One of the things I am coming to love about the ZEISS Touit 12mm f2.8 lens is its ability to shoot from inches away, to produce very natural looking close-ups. It would not work, I suspect, with people, as the distortions would be distracting, but for plants and mushrooms it can be very effective. I think, in fact, that the perspective and depth of field are both very close to a naked eye view. That means that in a shot like this one, of a mushroom growing along the trail at the Kennebunk Land Trust’s Secret Garden Preserve, the mushroom sits very naturally in its environment. When you add the absolute clarity of the lens, and some subtle processing, the result is, to my eye, very close indeed to bending down to look for yourself. 🙂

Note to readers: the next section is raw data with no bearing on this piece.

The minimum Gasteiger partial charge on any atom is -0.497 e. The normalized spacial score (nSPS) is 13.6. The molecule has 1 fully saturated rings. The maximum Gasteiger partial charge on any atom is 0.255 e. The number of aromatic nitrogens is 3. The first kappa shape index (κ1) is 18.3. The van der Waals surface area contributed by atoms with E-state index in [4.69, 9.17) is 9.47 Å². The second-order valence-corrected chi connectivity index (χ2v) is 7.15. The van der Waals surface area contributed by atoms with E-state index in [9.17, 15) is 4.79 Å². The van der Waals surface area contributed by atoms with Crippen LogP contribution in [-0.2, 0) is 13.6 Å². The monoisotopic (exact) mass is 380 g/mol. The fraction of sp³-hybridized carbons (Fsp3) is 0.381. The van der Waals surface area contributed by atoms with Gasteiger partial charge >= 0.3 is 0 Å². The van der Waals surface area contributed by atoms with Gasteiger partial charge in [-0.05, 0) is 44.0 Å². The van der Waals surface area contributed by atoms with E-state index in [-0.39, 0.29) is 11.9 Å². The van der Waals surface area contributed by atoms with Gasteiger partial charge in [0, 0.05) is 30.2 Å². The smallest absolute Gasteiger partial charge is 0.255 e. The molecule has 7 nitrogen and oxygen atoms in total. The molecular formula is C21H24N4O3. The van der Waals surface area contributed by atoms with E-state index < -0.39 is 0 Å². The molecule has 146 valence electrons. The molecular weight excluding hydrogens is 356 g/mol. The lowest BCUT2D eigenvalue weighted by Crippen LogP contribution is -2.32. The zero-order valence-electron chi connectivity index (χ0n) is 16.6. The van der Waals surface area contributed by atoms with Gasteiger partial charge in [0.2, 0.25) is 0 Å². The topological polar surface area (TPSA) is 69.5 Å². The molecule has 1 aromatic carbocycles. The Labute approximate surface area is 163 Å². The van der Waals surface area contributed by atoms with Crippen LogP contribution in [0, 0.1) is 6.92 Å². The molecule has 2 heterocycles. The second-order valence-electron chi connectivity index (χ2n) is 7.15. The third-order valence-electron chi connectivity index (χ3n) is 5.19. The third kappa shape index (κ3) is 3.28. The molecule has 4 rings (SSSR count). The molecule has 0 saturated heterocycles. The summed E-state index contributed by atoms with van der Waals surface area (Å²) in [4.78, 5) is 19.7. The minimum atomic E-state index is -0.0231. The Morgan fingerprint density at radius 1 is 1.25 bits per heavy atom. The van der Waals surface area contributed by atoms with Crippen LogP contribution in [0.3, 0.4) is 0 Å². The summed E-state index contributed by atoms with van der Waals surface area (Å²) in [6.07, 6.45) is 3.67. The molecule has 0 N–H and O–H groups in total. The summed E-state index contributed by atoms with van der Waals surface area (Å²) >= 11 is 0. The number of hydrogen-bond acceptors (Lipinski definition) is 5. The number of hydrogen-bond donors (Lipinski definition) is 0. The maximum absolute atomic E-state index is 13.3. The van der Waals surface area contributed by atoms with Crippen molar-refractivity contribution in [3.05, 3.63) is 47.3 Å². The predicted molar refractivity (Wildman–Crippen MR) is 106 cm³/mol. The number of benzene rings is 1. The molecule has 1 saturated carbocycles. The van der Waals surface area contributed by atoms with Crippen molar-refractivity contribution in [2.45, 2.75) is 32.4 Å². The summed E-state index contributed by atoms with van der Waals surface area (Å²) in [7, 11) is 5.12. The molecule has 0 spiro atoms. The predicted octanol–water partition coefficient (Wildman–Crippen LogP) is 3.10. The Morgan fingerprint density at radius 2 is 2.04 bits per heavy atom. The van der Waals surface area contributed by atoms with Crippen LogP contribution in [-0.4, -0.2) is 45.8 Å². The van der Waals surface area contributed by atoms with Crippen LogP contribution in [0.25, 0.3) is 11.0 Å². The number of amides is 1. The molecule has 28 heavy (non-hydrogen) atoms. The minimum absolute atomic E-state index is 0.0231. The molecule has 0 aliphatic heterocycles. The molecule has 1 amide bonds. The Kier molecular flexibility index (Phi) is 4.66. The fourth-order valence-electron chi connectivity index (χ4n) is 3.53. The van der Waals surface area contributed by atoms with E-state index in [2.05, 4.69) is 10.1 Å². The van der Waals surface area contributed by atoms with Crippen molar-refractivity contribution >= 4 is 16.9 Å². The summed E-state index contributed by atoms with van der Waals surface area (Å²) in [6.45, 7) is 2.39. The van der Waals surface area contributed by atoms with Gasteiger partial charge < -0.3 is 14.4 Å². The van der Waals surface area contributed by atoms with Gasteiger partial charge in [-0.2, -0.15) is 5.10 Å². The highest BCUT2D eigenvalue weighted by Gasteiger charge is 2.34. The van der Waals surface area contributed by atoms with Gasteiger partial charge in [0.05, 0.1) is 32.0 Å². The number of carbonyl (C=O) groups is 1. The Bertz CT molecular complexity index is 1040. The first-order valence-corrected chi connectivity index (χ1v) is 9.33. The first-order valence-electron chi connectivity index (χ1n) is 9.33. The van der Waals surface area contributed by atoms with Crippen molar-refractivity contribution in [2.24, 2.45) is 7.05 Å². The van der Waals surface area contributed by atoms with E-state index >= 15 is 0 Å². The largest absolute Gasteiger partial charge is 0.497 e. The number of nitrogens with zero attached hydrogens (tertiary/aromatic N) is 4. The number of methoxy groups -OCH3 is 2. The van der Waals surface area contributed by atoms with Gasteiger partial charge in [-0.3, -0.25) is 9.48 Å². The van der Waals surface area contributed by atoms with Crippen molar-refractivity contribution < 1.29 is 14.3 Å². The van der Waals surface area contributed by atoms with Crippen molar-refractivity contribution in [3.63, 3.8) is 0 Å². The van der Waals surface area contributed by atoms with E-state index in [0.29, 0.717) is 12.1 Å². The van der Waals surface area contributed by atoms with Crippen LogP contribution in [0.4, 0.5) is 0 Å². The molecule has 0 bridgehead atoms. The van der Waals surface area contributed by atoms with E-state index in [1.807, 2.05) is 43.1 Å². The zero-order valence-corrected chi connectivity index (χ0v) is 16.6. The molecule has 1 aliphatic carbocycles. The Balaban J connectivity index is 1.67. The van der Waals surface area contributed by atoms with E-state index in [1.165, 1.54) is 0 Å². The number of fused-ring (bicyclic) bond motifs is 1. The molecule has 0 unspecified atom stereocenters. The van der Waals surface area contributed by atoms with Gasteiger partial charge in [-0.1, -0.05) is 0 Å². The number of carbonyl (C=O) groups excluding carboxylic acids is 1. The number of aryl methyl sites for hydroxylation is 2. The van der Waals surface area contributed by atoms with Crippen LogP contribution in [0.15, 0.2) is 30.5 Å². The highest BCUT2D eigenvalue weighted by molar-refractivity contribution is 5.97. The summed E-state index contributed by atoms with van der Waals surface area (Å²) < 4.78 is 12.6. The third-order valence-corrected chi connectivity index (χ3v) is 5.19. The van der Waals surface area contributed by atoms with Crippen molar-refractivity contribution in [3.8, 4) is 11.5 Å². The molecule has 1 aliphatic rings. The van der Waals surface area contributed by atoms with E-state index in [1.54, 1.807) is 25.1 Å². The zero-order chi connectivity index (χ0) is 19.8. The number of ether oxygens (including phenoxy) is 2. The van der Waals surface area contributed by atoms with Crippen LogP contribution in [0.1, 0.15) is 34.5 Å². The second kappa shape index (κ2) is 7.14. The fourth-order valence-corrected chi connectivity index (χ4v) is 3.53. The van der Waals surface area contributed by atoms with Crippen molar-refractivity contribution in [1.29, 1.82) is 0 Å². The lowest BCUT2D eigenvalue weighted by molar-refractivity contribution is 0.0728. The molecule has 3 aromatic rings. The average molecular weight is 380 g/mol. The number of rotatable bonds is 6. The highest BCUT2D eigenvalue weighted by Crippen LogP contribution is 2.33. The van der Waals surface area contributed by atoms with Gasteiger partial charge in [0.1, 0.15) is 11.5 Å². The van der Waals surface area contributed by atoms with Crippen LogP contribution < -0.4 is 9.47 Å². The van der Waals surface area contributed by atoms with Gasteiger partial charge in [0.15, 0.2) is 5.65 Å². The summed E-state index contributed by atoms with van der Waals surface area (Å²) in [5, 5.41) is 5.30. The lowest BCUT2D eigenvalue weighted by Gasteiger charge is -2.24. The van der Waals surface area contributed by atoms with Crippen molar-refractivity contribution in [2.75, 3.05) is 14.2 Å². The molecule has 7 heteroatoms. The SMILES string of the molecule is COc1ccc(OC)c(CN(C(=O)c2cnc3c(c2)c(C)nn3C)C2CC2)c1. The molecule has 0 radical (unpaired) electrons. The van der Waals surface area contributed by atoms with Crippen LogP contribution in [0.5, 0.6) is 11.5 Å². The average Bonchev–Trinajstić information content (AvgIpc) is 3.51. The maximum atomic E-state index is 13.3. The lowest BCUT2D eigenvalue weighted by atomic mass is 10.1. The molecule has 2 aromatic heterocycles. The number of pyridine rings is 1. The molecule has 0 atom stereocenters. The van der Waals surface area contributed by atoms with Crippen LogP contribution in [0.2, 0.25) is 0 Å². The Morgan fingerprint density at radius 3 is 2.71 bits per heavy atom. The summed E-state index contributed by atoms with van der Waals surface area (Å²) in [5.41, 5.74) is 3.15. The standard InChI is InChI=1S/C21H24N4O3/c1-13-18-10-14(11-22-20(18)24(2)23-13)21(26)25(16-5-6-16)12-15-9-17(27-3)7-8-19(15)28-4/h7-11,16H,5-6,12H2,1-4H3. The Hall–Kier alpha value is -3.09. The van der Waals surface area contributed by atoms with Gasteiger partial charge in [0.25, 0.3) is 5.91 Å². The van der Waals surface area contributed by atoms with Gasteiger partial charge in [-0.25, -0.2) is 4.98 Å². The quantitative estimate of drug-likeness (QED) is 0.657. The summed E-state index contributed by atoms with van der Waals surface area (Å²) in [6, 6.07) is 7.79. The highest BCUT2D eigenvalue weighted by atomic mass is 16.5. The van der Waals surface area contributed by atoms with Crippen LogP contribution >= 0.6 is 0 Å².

Sony Alpha NEX 5T. Lens as above. ISO 160 @ 1/60th @ f4. Processed in Snapseed for HDR effect on my tablet.
I am always fascinated by the mushrooms of late summer and fall in our New England forests. Actually I am fascinated by mushrooms any time of year. 🙂 I found this bright specimen, which looks to me like a little soldier, along the Learning Trail at Emmon’s Preserve in Kennebunkport ME.
Samsung Smart Camera WB800F. Macro mode (28mm). f2.9 @ 1/45th @ ISO 100. Processed in Snapseed on the Nexus 7.
Though mushrooms of some kind are out pretty much all summer, I always associate the real abundance of fungi on the forest floor with fall. This emerging Fly Amanita, found along the Mousam River at OId Falls, is presented here a little over life-sized. Unlike some of its fellow deadly mushrooms, this one has always looked as poisonous as it really is to me.
The low angle shot was facilitated by the flip out LCD on the Canon SX40HS, and the close view by the 24mm macro setting plus 1.5x digital tel-converter function.